2016年07月14日

Nobu-san, in a nutshell

Chef Nobuyuki Matsuhisa’s question stumps me: “What is white coffee?” he asks, before taking a sip of the iced drink.

The plastic cup in his hand bears the logo of a popular local kopitiam franchise. One of his staff members has just handed it to him, saying: “You had this the last time you were in KL. You liked it.”

The chef looks at me for an answer – which, for some reason, escapes me.

“You’re letting Malaysia down. For god’s sake, tell him what white coffee is!” I berate myself silently for my inability to enlighten Nobu-san.

After all, this is the Nobu-san we’re talking about – the man behind the successful Nobu and Matsuhisa restaurants, the man who feeds and hangs out with Hollywood’s elite, and is a bona fide celebrity himself. Madonna once said that “You can tell how much fun a city is going to be if [a] Nobu is in it,” a quote often repeated by Nobu-san in interviews.

We are seated at Nobu KL on the 56th floor of Petronas Tower 3 on a quiet morning – the restaurant only opens at noon – and I still don’t have an answer for Nobu-san.

“It’s a popular coffee from Ipoh,” intercepts Nobu KL general manager Ai Sunaga. It’s not the complete answer, but I nod enthusiastically, and Nobu-san accepts the explanation with a smile.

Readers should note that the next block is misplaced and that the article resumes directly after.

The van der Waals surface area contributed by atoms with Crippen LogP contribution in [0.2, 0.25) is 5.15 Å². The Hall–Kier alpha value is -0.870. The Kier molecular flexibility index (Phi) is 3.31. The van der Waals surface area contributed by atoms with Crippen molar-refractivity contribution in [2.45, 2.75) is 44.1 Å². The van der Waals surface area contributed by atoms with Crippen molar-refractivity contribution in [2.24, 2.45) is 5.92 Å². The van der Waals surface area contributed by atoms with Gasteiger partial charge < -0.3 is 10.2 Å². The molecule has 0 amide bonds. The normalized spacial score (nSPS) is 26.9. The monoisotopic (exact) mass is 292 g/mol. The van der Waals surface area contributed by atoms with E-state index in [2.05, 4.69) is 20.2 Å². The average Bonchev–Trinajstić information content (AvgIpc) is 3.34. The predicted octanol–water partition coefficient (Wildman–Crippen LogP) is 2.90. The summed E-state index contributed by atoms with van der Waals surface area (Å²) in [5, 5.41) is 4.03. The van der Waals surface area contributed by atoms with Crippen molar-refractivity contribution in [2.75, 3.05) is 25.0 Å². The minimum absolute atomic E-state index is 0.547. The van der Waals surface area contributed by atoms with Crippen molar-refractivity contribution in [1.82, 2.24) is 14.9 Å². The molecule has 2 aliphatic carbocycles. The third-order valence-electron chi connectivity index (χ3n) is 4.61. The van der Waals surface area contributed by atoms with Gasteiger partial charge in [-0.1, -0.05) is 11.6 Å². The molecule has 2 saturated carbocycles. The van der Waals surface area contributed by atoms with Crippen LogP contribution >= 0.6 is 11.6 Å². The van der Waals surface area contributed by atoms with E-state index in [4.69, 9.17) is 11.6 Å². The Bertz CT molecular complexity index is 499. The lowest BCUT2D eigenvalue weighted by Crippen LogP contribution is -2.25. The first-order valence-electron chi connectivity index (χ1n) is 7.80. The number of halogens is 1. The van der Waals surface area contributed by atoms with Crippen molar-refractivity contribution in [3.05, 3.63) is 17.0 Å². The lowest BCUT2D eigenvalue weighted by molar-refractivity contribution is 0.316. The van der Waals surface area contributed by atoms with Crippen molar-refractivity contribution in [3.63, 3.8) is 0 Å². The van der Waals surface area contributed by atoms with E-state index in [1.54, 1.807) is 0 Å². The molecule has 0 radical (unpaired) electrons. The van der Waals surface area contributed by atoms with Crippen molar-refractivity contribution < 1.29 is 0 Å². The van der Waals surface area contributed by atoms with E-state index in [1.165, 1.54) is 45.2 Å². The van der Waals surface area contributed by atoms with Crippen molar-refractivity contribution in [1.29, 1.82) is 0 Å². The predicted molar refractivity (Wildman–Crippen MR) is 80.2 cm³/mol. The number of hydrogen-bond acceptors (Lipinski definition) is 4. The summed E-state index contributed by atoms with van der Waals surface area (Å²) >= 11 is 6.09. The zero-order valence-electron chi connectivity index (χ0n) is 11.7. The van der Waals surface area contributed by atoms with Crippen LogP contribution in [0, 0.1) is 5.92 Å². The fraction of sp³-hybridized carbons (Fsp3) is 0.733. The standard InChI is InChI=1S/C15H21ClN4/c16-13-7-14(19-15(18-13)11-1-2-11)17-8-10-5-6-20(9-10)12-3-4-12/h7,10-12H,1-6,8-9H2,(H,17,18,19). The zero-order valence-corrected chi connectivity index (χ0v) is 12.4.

The 67-year-old celebrity chef has a face that breaks into those smiles easily, and eyes that reflect their genuineness. He is happiest when talking about making other people happy, and that he does with his unique Japanese-Peruvian cuisine. Think of exotic South American flavours with clean-cut Japanese taste profiles. Nobu’s food is enticing, different, delicious and loved by many all over the globe.

“Nobu has grown in the last 20-over years, which means that the staff too is growing like a family. And I am happy to know that there are Nobu-inspired Japanese dishes around the world.

“As a chef, I like to see my customers smiling. This is my business, and when customers come to my restaurants and enjoy the dining experience, the money and success automatically follow.”

With his current estimated net worth of US$20mil (RM80mil), it is hard to believe that Nobu-san was once heavily in debt. He has admitted in several interviews that this dark period in his life had driven him to suicidal thoughts. But looking back today, he says that he wouldn’t do anything differently.

“If I could go back in time, I would advise my younger self to always try his best and not to give up. Even if you make mistakes, learn from them.”

For the love of sushi
Born and raised in Saitama, Japan, Nobu-san was seven when his father, a lumber merchant, died in an accident. He was 10 when he had his first sushi experience, and to say that he fell in love with sushi – and the idea of being a sushi chef – at first bite would not be incorrect.